As a technical matter the answer seems to be yes. It is however a subject that may be modified by statute, insurance commission ruling or contract. In general ability insurance pays indemnity: Indemnity is often used as a synonym for compensation or reparation. All three can be construed as obligations to act on an injured party's behalf given the occurrence of a contractually-specified event. However, indemnity as a legal concept has a much broader meaning than the other two terms; namely, an indemnity is to make a party to a contract "whole" again should that contractually-specified event occur.
While the event may be specified by the contract, the actions that must be taken to make the injured party "whole" again are largely fact-based and unknown to the parties until the event occurs, while the maximum liability is often expressly limited by the contract.
A car insurance policy is an example of indemnification. If a purchaser of car insurance policy is involved in an accident wherein the liability for the accident is undisputedly of their insured driver, then the insurance carrier has the duty to indemnify their insured driver in very specific ways to make them "whole" again.
The insurance carrier may pay them compensation (recompense for lost wages that would have normally occurred), pay them for medical/legal/(pain and suffering) damages (i.e., those costs arising specifically as the result of the accident), reparations to tow and repair the vehicles involved in the accident returning them to their original condition, and the payment of rental vehicles while awaiting repairs.
It is in the breadth of the insurance carrier's obligations that we see the application of an indemnity; in other words, an indemnity is a "generalized promise of protection against a specific type of event by way of making the injured party whole again."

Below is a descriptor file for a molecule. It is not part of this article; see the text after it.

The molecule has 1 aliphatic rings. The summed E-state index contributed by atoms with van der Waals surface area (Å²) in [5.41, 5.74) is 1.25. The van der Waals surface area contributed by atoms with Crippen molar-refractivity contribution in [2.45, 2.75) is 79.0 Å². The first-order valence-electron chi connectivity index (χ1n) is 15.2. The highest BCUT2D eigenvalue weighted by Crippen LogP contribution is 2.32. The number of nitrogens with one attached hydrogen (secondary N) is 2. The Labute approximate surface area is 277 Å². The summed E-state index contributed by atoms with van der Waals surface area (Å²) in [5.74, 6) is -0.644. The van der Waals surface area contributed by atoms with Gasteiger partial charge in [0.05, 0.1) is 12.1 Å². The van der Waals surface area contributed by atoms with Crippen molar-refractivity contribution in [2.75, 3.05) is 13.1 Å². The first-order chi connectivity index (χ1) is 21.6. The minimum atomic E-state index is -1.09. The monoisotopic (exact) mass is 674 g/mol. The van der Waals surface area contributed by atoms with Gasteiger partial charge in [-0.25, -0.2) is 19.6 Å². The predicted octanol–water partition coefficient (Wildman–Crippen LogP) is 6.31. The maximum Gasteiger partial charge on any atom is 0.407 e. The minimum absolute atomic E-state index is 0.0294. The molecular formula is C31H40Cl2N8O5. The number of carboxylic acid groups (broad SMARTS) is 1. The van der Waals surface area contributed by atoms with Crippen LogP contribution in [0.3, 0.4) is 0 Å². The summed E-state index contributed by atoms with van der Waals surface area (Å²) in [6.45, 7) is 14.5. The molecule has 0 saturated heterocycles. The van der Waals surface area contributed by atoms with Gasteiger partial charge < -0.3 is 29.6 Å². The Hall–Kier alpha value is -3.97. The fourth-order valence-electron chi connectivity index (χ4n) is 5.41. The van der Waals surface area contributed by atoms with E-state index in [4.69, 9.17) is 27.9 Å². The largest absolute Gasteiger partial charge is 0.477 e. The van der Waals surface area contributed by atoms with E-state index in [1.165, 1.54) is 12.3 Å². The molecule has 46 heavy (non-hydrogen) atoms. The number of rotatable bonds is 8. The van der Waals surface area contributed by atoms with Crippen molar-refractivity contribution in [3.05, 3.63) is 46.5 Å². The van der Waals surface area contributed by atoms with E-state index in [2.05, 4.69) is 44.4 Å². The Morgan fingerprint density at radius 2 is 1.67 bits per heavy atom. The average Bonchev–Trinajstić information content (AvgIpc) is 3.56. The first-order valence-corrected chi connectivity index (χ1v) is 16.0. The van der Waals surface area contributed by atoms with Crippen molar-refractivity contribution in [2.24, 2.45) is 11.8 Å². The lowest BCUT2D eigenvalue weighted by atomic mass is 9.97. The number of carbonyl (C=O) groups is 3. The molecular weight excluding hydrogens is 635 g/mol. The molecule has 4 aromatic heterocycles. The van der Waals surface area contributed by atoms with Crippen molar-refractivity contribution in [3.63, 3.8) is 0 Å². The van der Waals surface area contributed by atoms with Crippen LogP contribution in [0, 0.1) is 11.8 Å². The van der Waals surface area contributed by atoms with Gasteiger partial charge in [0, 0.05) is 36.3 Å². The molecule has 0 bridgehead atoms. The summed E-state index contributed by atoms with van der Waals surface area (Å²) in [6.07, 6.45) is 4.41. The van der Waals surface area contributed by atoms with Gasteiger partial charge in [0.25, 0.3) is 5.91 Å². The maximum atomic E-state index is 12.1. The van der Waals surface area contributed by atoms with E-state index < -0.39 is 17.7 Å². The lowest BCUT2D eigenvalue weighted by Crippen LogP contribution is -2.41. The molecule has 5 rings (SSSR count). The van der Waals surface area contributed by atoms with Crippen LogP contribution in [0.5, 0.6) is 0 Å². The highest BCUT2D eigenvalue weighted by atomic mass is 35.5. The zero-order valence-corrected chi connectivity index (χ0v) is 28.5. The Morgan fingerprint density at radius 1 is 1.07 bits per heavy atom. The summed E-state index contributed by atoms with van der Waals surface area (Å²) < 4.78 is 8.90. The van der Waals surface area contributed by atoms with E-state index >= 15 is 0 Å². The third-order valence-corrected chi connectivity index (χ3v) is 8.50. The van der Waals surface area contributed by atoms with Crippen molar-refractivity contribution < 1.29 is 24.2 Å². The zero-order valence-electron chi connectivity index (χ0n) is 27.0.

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The payment of mileage depends on the language of the policy. Some insurance companies will not pay piece meal compensation for mileage and medical bills. It also depends whether the claim is being pursued under your insurance policy or the insurance policy of the at fault driver. You should discuss this matter with an attorney. Insurance companies, whether yours or the other driver, do not always get it right or honor the obligations under the policy. Because of this, it makes it even more important to discuss this matter with your attorney or to get legal advice on this matter.
It is "usual practice" for insurance companies to deny just about everything about a personal injury claim. This is why you need a lawyer.
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Insurance companies deny everything. Be ready for the carrier to attack the cost, reasonableness, and necessity of your treatment. You should do yourself a favor and consult with an attorney prior to taking any further action.
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The mileage is part of your out-of-pocket loss due to the accident for which you should be reimbursed. However, insurance companies and their adjusters try to deny everything they can. Be prepared for them to fight you on the cost, reasonableness, and necessity of your treatment. You really should consult with an attorney.
The other driver's insurance company is not your friend. The adjustor gets paid to find ways to limit your claim. You are probably entited to your expenses for going to medical appointment. Adjustors are typicall more responsive and reasonable when they have to deal with attorneys, rather than claimants. You should talk with an attorney who is experienced in handling personal injury matters.
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